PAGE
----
Vanessa’s Story From Snohomish County, Washington, U.S.A

Chest pains and throwing up were two nasty side effects that 19-year old Vanessa encountered when she took medication to treat her latent TB. Diagnosed in 2012,  she dealt with negative side effects from the TB drugs for four long months.  She acknowledges the positive support of her mother, TB doctors and nurses for getting her through this challenging treatment. Witnessing the stigmatization of TB in Kenya where she spent her early years, Vanessa  believes it is crucial to stop the shunning of persons with TB and that this can be accomplished with greater TB education here in the Northwest and around the globe.

In Vanessa’s words…

“I think the relationship you have with your doctor and also the social support system is important. My mom was really supportive and telling me that it is fine.

Doctors here have a way of talking to patients, and making you feel like, “okay we can do this.” But in Kenya, you have to do this by yourself. You feel like you are alone. That is why people get scared in Kenya. But here I meet the doctor every month, I can call my doctor to tell her how I’m doing. That makes me feel like I have a relationship with the doctor. Like we are going through this together. If you’re sick, it is you and the doctor, not just you by yourself.”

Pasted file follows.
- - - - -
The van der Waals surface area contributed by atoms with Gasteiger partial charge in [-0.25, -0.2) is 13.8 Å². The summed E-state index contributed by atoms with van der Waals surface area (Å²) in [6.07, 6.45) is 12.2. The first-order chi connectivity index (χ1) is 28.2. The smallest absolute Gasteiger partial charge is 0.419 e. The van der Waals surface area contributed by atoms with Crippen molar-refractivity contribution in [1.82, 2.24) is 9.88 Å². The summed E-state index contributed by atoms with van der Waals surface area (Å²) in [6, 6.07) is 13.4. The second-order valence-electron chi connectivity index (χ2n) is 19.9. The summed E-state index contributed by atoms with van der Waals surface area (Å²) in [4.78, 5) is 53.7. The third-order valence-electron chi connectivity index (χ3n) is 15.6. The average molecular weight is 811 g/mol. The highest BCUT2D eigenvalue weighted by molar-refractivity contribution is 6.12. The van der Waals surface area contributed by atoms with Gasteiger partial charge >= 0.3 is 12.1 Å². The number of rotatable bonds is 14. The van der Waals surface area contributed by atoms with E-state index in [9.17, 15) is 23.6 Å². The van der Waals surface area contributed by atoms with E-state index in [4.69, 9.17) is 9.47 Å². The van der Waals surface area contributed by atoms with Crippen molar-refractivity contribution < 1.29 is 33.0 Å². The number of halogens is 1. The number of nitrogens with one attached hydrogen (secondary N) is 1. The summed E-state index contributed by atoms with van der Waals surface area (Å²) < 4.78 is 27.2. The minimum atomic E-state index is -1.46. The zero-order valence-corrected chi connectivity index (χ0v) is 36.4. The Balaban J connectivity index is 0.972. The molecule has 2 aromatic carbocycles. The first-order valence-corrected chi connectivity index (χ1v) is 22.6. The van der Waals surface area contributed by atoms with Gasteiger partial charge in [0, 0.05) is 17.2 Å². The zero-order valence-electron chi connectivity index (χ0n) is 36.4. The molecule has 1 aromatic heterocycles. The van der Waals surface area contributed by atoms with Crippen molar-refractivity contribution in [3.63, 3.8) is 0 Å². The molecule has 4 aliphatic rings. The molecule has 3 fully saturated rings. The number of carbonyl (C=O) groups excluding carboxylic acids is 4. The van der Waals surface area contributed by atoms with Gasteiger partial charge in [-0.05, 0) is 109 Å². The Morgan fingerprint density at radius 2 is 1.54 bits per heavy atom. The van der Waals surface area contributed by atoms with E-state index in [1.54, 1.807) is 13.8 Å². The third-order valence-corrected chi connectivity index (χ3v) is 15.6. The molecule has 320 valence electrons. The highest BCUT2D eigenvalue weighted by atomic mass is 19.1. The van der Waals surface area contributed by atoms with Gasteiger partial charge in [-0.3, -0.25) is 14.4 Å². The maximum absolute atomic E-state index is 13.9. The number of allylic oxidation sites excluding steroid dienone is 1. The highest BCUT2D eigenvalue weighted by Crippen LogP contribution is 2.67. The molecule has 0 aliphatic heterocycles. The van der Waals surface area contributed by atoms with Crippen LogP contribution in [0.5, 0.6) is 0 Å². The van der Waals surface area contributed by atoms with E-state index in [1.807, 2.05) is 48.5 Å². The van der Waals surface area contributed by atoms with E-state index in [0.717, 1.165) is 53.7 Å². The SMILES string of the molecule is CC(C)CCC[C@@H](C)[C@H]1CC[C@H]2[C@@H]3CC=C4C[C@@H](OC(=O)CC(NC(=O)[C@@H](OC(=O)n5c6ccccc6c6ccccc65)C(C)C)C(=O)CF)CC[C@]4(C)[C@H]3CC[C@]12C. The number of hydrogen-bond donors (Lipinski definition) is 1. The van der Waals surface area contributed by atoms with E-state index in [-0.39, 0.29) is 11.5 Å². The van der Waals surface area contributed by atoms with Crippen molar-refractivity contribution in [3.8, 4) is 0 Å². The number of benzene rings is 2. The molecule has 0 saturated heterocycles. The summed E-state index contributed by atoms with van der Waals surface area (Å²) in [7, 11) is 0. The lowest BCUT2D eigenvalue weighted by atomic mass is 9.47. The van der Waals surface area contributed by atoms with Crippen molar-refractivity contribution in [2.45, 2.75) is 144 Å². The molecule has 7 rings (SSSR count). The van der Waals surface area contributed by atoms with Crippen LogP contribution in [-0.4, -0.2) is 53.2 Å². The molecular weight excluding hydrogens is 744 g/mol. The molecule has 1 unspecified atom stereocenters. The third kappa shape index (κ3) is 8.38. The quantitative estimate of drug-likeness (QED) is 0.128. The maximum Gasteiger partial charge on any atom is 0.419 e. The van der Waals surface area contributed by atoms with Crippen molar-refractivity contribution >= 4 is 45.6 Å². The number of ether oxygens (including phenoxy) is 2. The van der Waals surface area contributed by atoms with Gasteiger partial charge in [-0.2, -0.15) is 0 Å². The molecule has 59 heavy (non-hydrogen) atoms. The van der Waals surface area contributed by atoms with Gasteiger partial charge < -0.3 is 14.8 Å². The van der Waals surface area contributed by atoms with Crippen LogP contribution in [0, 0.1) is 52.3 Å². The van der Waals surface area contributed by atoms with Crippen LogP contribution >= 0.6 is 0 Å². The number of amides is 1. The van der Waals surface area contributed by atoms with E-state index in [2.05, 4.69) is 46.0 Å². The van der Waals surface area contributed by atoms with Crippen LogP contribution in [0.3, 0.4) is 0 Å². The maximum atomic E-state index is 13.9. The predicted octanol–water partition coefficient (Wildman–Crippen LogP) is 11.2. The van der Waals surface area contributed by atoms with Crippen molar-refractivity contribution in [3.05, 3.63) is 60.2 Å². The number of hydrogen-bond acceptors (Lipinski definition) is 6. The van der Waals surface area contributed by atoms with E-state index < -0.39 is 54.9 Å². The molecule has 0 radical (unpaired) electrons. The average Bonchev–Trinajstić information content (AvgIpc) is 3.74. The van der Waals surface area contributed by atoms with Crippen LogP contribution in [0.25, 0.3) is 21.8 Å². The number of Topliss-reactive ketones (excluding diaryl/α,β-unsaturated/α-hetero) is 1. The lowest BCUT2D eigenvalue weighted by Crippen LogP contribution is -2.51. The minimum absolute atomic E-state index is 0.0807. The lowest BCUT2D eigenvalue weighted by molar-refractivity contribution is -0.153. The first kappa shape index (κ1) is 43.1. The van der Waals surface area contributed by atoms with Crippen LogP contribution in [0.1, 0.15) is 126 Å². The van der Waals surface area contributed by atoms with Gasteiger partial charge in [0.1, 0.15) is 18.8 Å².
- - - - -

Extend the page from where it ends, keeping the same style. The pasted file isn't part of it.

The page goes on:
“You have to ask questions. You have to tell your doctor and nurses what you are going through and just speak up, so you can get the information.

It was hard in the beginning to just have to hide the fact you are taking TB medications because of the stigma that goes on with having to deal with TB.

The first 2 weeks of taking the TB medication were kind of hard because I was throwing up and then I had chest pains. I had to go to the clinic to just figure out if I should stop taking it or have me be on a weaker version of the drug because I was in the 4-month TB medication. So I decided to just keep going on it, and then it got better.

Don’t be so scared of TB. I think the stigma is not helping to those people who have to go through the treatment and everything, so if we can just get rid of the stigma and just educate people more.”